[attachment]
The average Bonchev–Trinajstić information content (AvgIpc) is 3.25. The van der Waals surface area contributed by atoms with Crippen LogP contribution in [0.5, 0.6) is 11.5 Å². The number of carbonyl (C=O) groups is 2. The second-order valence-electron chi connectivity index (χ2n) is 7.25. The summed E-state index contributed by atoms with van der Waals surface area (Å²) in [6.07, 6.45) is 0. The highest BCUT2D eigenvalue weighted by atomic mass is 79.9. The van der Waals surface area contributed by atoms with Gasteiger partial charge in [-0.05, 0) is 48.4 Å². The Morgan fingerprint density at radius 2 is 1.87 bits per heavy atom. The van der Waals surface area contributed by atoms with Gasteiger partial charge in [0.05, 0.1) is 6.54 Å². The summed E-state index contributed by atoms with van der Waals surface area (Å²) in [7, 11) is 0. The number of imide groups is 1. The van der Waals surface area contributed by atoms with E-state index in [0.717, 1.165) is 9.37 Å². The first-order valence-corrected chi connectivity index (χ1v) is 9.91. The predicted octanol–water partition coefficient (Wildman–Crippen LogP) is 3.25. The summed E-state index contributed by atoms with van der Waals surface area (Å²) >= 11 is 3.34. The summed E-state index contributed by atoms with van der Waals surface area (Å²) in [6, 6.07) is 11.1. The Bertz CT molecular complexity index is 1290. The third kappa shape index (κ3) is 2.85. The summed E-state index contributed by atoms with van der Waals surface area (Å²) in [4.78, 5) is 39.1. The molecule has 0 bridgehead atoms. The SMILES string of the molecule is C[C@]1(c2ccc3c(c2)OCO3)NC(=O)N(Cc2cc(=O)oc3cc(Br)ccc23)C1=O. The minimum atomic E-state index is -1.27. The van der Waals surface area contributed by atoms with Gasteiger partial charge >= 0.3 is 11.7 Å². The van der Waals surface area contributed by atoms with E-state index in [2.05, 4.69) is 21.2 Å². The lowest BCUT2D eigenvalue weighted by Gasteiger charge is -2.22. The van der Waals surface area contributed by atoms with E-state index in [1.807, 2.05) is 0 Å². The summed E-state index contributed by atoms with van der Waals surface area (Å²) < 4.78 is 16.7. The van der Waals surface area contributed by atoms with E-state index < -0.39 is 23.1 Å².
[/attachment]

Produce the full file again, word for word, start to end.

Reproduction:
The average Bonchev–Trinajstić information content (AvgIpc) is 3.25. The van der Waals surface area contributed by atoms with Crippen LogP contribution in [0.5, 0.6) is 11.5 Å². The number of carbonyl (C=O) groups is 2. The second-order valence-electron chi connectivity index (χ2n) is 7.25. The summed E-state index contributed by atoms with van der Waals surface area (Å²) in [6.07, 6.45) is 0. The highest BCUT2D eigenvalue weighted by atomic mass is 79.9. The van der Waals surface area contributed by atoms with Gasteiger partial charge in [-0.05, 0) is 48.4 Å². The Morgan fingerprint density at radius 2 is 1.87 bits per heavy atom. The van der Waals surface area contributed by atoms with Gasteiger partial charge in [0.05, 0.1) is 6.54 Å². The summed E-state index contributed by atoms with van der Waals surface area (Å²) in [7, 11) is 0. The number of imide groups is 1. The van der Waals surface area contributed by atoms with E-state index in [0.717, 1.165) is 9.37 Å². The first-order valence-corrected chi connectivity index (χ1v) is 9.91. The predicted octanol–water partition coefficient (Wildman–Crippen LogP) is 3.25. The summed E-state index contributed by atoms with van der Waals surface area (Å²) >= 11 is 3.34. The summed E-state index contributed by atoms with van der Waals surface area (Å²) in [6, 6.07) is 11.1. The Bertz CT molecular complexity index is 1290. The third kappa shape index (κ3) is 2.85. The summed E-state index contributed by atoms with van der Waals surface area (Å²) in [4.78, 5) is 39.1. The molecule has 0 bridgehead atoms. The SMILES string of the molecule is C[C@]1(c2ccc3c(c2)OCO3)NC(=O)N(Cc2cc(=O)oc3cc(Br)ccc23)C1=O. The minimum atomic E-state index is -1.27. The van der Waals surface area contributed by atoms with Gasteiger partial charge >= 0.3 is 11.7 Å². The van der Waals surface area contributed by atoms with E-state index in [2.05, 4.69) is 21.2 Å². The lowest BCUT2D eigenvalue weighted by Gasteiger charge is -2.22. The van der Waals surface area contributed by atoms with E-state index in [1.807, 2.05) is 0 Å². The summed E-state index contributed by atoms with van der Waals surface area (Å²) < 4.78 is 16.7. The van der Waals surface area contributed by atoms with E-state index < -0.39 is 23.1 Å².